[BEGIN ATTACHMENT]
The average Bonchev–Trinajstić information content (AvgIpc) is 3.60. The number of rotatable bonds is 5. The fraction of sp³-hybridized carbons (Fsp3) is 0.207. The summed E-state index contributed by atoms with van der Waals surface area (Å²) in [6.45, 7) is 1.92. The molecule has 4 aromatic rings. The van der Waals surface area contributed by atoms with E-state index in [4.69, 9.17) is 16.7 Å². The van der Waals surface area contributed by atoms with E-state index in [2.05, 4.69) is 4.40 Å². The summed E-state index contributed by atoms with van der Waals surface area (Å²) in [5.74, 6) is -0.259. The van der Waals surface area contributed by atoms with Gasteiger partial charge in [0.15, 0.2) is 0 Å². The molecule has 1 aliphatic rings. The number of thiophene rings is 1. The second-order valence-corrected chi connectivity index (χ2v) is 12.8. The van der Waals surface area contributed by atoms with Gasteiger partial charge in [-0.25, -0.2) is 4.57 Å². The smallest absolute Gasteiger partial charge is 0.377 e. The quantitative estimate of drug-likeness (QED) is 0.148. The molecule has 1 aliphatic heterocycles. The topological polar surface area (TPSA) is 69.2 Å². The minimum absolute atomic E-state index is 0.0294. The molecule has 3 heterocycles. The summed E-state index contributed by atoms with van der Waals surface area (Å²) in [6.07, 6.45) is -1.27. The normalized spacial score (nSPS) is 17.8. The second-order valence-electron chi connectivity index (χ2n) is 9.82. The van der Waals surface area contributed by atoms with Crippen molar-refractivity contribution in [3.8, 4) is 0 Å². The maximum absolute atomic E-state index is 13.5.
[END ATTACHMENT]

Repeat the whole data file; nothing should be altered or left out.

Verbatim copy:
The average Bonchev–Trinajstić information content (AvgIpc) is 3.60. The number of rotatable bonds is 5. The fraction of sp³-hybridized carbons (Fsp3) is 0.207. The summed E-state index contributed by atoms with van der Waals surface area (Å²) in [6.45, 7) is 1.92. The molecule has 4 aromatic rings. The van der Waals surface area contributed by atoms with E-state index in [4.69, 9.17) is 16.7 Å². The van der Waals surface area contributed by atoms with E-state index in [2.05, 4.69) is 4.40 Å². The summed E-state index contributed by atoms with van der Waals surface area (Å²) in [5.74, 6) is -0.259. The van der Waals surface area contributed by atoms with Gasteiger partial charge in [0.15, 0.2) is 0 Å². The molecule has 1 aliphatic rings. The number of thiophene rings is 1. The second-order valence-corrected chi connectivity index (χ2v) is 12.8. The van der Waals surface area contributed by atoms with Gasteiger partial charge in [-0.25, -0.2) is 4.57 Å². The smallest absolute Gasteiger partial charge is 0.377 e. The quantitative estimate of drug-likeness (QED) is 0.148. The molecule has 1 aliphatic heterocycles. The topological polar surface area (TPSA) is 69.2 Å². The minimum absolute atomic E-state index is 0.0294. The molecule has 3 heterocycles. The summed E-state index contributed by atoms with van der Waals surface area (Å²) in [6.07, 6.45) is -1.27. The normalized spacial score (nSPS) is 17.8. The second-order valence-electron chi connectivity index (χ2n) is 9.82. The van der Waals surface area contributed by atoms with Crippen molar-refractivity contribution in [3.8, 4) is 0 Å². The maximum absolute atomic E-state index is 13.5.